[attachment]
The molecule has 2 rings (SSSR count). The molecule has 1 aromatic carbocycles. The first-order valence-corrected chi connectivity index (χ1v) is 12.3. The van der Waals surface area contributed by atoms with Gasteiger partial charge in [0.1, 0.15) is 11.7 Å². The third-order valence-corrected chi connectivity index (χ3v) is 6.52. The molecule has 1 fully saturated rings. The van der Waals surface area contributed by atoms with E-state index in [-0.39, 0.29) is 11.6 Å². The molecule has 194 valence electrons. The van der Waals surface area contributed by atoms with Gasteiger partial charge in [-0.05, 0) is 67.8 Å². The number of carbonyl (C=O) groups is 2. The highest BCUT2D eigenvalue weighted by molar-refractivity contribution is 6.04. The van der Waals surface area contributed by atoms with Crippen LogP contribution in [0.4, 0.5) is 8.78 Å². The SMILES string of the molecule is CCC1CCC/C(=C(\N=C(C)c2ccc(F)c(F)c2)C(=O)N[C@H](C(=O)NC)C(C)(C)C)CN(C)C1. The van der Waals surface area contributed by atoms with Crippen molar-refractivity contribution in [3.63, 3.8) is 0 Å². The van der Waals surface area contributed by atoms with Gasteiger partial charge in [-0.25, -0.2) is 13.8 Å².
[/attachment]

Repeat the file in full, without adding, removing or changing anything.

The molecule has 2 rings (SSSR count). The molecule has 1 aromatic carbocycles. The first-order valence-corrected chi connectivity index (χ1v) is 12.3. The van der Waals surface area contributed by atoms with Gasteiger partial charge in [0.1, 0.15) is 11.7 Å². The third-order valence-corrected chi connectivity index (χ3v) is 6.52. The molecule has 1 fully saturated rings. The van der Waals surface area contributed by atoms with E-state index in [-0.39, 0.29) is 11.6 Å². The molecule has 194 valence electrons. The van der Waals surface area contributed by atoms with Gasteiger partial charge in [-0.05, 0) is 67.8 Å². The number of carbonyl (C=O) groups is 2. The highest BCUT2D eigenvalue weighted by molar-refractivity contribution is 6.04. The van der Waals surface area contributed by atoms with Crippen LogP contribution in [0.4, 0.5) is 8.78 Å². The SMILES string of the molecule is CCC1CCC/C(=C(\N=C(C)c2ccc(F)c(F)c2)C(=O)N[C@H](C(=O)NC)C(C)(C)C)CN(C)C1. The van der Waals surface area contributed by atoms with Crippen molar-refractivity contribution in [3.63, 3.8) is 0 Å². The van der Waals surface area contributed by atoms with Gasteiger partial charge in [-0.25, -0.2) is 13.8 Å².